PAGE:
WASHINGTON (Reuters) - The White House on Friday announced tens of millions of dollars of additional funding for Central American governments to address the root causes of migration that has led to a surge of migrants, many of them children, into the United States.
The United States said it would launch a $40 million program to improve security in Guatemala to reduce pressures forcing flight to United States and a $25 million program to provide services to youth in El Salvador who are vulnerable to organized-crime pressure, the White House said in a statement.
The administration has stepped up efforts to address a flood of children that are arriving illegally in the United States, a situation President Barack Obama has called an urgent humanitarian crisis. Obama spoke on Thursday with Mexican President Enrique Pena Nieto about the problem and Vice President Joe Biden is in Guatemala today to discuss the issue with Central American leaders.
"The administration remains greatly concerned by the rise in unaccompanied children from Central America," the White House said in a statement. There has been a rise in the number of very young children, girls and adults with their children that are entering the United States, the White House said.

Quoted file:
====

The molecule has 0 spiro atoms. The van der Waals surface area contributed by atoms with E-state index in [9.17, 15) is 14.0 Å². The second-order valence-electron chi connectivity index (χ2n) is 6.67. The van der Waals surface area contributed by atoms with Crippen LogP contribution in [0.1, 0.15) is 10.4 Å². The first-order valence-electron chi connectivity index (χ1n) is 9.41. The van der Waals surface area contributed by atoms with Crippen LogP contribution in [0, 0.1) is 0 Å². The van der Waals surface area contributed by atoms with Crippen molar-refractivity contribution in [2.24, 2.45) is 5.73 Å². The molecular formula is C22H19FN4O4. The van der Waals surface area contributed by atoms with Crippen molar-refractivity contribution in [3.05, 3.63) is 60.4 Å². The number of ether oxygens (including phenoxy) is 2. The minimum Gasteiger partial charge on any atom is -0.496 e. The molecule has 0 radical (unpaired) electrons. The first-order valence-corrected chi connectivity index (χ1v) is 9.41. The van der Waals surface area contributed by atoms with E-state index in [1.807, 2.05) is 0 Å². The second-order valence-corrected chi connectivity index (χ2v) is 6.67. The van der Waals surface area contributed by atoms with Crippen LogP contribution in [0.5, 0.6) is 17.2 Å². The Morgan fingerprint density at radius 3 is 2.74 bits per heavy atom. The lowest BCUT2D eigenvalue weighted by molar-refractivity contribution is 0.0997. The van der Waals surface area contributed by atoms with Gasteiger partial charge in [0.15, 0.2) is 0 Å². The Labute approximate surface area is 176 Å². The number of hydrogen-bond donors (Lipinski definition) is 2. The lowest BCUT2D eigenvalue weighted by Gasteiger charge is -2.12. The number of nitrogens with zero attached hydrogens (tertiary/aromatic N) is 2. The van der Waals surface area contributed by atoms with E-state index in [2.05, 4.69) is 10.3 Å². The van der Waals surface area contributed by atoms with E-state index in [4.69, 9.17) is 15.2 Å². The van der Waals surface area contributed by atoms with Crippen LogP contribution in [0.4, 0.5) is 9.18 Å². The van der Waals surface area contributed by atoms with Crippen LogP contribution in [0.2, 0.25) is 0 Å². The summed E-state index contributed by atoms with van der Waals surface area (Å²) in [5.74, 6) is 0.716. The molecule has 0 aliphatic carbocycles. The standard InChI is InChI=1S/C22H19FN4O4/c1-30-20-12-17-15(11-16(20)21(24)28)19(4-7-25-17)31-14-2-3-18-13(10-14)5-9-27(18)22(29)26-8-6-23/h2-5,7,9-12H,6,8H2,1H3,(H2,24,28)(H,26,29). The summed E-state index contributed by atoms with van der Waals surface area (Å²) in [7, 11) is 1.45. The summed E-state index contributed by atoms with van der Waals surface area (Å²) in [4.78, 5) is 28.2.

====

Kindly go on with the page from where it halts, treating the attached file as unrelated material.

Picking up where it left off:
The administration also announced $9.6 million in additional support to El Salvador, Guatemala and Honduras to help them receive and reintegrate people who are sent back.
Congress this week moved forward on providing $2.28 billion for the Department of Health and Human Services to feed and shelter the estimated 130,000 minors expected to arrive in the coming year.
(Reporting by Mark Felsenthal; Editing by Eric Beech)